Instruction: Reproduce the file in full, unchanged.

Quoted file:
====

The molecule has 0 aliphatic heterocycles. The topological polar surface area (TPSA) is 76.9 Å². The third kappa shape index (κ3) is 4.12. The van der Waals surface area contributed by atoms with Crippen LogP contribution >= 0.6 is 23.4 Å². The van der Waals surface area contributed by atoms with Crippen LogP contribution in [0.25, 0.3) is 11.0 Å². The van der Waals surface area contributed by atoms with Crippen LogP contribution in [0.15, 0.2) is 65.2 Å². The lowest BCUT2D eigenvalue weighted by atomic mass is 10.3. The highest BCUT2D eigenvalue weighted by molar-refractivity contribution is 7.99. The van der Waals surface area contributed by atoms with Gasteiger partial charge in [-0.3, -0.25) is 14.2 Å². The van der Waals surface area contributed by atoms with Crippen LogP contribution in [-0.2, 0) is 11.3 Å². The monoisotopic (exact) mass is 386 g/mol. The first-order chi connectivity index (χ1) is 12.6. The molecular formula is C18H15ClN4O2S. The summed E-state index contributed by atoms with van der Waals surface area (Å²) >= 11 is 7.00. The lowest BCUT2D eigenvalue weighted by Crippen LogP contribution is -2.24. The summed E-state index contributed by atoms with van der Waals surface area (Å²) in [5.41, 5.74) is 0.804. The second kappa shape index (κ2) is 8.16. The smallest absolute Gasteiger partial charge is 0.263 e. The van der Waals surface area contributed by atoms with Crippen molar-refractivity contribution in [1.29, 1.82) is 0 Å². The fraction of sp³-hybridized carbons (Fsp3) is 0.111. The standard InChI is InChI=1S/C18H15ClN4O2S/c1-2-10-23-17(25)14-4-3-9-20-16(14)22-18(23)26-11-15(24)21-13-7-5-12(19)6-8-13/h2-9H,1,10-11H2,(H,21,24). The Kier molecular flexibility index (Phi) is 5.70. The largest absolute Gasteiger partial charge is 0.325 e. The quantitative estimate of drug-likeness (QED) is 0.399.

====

The molecule has 0 aliphatic heterocycles. The topological polar surface area (TPSA) is 76.9 Å². The third kappa shape index (κ3) is 4.12. The van der Waals surface area contributed by atoms with Crippen LogP contribution >= 0.6 is 23.4 Å². The van der Waals surface area contributed by atoms with Crippen LogP contribution in [0.25, 0.3) is 11.0 Å². The van der Waals surface area contributed by atoms with Crippen LogP contribution in [0.15, 0.2) is 65.2 Å². The lowest BCUT2D eigenvalue weighted by atomic mass is 10.3. The highest BCUT2D eigenvalue weighted by molar-refractivity contribution is 7.99. The van der Waals surface area contributed by atoms with Gasteiger partial charge in [-0.3, -0.25) is 14.2 Å². The van der Waals surface area contributed by atoms with Crippen LogP contribution in [-0.2, 0) is 11.3 Å². The monoisotopic (exact) mass is 386 g/mol. The first-order chi connectivity index (χ1) is 12.6. The molecular formula is C18H15ClN4O2S. The summed E-state index contributed by atoms with van der Waals surface area (Å²) >= 11 is 7.00. The lowest BCUT2D eigenvalue weighted by Crippen LogP contribution is -2.24. The summed E-state index contributed by atoms with van der Waals surface area (Å²) in [5.41, 5.74) is 0.804. The second kappa shape index (κ2) is 8.16. The smallest absolute Gasteiger partial charge is 0.263 e. The van der Waals surface area contributed by atoms with Crippen molar-refractivity contribution in [1.29, 1.82) is 0 Å². The fraction of sp³-hybridized carbons (Fsp3) is 0.111. The standard InChI is InChI=1S/C18H15ClN4O2S/c1-2-10-23-17(25)14-4-3-9-20-16(14)22-18(23)26-11-15(24)21-13-7-5-12(19)6-8-13/h2-9H,1,10-11H2,(H,21,24). The Kier molecular flexibility index (Phi) is 5.70. The largest absolute Gasteiger partial charge is 0.325 e. The quantitative estimate of drug-likeness (QED) is 0.399.